One reason for this dichotomy is that the [rather more serious] Spanish media despise the UK tabloid press and regard any issue of importance to them as ‘sensationalist’. Their gut instinct is to reject it out of hand. One feels some sympathy for this, generally speaking.

Another, rather more serious, reason is that Spain appears to be now where the UK was about 30 years ago in terms of attitude to racial taunts and empathy with their effect. Here, a very acceptable defence to any suggestion of insult runs along the lines of – “It was all in good humour. I didn’t mean to hurt anyone. Don’t get upset….. Now you’re being hypersensitive and obsessive”. This helps to explain why both the Spanish trainer and the local media can’t understand why anyone reacted to him calling Henry “a shit of a nigger’. And why they were even more nonplussed about the entire UK media dismissing him as beyond the pale for later saying ‘I have black players round to dinner. They tell me there is racism in the UK whereas there is none here. And I know how the British treated people in their colonies.” As far as almost everyone in Spain is concerned, it was more than enough for him to say “Hey, it was all a bit of joke about Henry, to motivate my players. Let’s forget about it”. So, to keep on asking him questions smacks of a vicious witch hunt.

With the honourable exception of the left-of-centre El Pais, none of the national or local papers reported or commented on the disgraceful monkey-chanting of last night’s match. However, all the papers did report that the UK Football Association had formally complained to the international football authorities about the same thing at the previous night’s match between the junior teams. This was too much for both the ‘Presidents’ of the two stadiums, each of whom denied that there had been any racist chanting at all. Maybe they will change their mind when they listen to the soundtrack of the games. Or perhaps their lawyers have told them that making monkey grunts every time a black player touches the ball doesn’t technically qualify as racist chanting, unless a monkey is the claimant.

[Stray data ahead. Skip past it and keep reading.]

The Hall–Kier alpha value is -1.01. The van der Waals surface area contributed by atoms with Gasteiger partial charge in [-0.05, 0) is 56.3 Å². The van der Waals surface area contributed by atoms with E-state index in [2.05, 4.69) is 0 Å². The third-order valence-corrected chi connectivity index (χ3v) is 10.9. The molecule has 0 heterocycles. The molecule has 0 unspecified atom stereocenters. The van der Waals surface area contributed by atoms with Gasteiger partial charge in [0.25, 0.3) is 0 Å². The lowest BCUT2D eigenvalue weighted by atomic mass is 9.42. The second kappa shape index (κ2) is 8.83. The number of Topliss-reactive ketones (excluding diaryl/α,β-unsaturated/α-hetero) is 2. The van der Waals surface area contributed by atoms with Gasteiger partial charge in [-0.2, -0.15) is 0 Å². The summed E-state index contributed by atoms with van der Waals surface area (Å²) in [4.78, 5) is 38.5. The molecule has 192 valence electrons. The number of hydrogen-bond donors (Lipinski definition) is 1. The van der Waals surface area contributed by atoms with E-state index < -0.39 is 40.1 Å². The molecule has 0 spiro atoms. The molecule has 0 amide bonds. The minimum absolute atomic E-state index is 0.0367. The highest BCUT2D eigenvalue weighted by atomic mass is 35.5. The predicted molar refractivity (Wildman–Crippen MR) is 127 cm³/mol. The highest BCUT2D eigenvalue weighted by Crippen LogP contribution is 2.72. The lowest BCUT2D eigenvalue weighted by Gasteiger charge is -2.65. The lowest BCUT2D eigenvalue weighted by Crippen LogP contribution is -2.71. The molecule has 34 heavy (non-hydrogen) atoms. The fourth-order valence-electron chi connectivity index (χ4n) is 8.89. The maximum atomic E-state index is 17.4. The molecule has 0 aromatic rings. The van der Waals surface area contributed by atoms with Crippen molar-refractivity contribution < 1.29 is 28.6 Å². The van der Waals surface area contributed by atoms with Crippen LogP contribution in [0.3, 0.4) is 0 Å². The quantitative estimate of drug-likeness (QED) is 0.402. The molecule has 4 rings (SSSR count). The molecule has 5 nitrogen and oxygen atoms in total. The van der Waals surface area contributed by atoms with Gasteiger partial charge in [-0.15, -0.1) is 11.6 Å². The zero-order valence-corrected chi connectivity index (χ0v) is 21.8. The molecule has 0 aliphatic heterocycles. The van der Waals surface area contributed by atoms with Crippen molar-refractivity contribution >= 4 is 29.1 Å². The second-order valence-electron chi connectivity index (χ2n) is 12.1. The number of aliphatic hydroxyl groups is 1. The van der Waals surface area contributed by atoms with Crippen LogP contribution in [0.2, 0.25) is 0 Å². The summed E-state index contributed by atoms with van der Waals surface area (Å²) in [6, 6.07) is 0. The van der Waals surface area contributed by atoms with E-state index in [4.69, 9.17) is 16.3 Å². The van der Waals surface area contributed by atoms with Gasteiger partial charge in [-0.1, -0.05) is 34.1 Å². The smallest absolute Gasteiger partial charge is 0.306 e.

To bring this sad blog to a close, perhaps the wisest thing said about the affair was that both the dire quality of English football and the appalling behaviour of the Spanish fans should ensure that it will be a long, long time before they play each other in another ‘friendly’ match.

And for such small mercies, O Lord, we are eternally grateful. Whichever country you come from, it was truly a night of shame. How ironic that this is a tabloid cliché.

Wednesday, November 17, 2004

It’s getting worse. At least 4 of the 25 hits to my blog today have been searches for information on the La C. d. E. in Vigo. Mind you, this does leave 21 which weren’t.

A mayor of one of the Galician municipalities near La Coruña has upset the Israeli Ambassador to Spain by using the town’s electric notice boards to label Sharon a beast and a Nazi. Rather more provocative [though less inane], I suppose, than putting up signs declaring that ‘Manchester is now a nuclear-free zone’. The Israeli ambassador, the mayor claims, has called him to say, in effect, ‘We know where you live’. if I were him, I’d pull the plug on the boards PDQ, before he finds one of them in his bath.

Of longer lasting significance, perhaps - a Valencian woman has won her case in the Human Rights court in Strasbourg against a council which declined to do anything about the appalling levels of ‘night time economy’ noise between 3 and 8am at weekends. Is this the beginning of the end for noise pollution in Spain? Probably not.

The trainer of the Spanish national football team has again dipped his toe – or possibly rather more – into the turbulent pool of race relations. He is now reported to have commented on the ‘colonial history’ of the English team. After the pure sophistry of his last efforts at defence, I am keen to see how he justifies his latest gratuitous comment.

Late night note: After the truly appalling performance of the England soccer team in Madrid tonight, I am consoled by the fact that I only have to wait another 6 years to take out Spanish nationality. That said, despite the woeful inadequacy of their witless and skill-deficient opponents, Spain only managed to score one goal. But this might just be because most of them had had their ankles broken in the first half.

And here’s something I never thought I would say – Thank God my team, Everton, got shut of Wayne Rooney before he self-destructs. When they say that he has his brains in his feet, they really mean it. Though 'toes' might be even more accurate.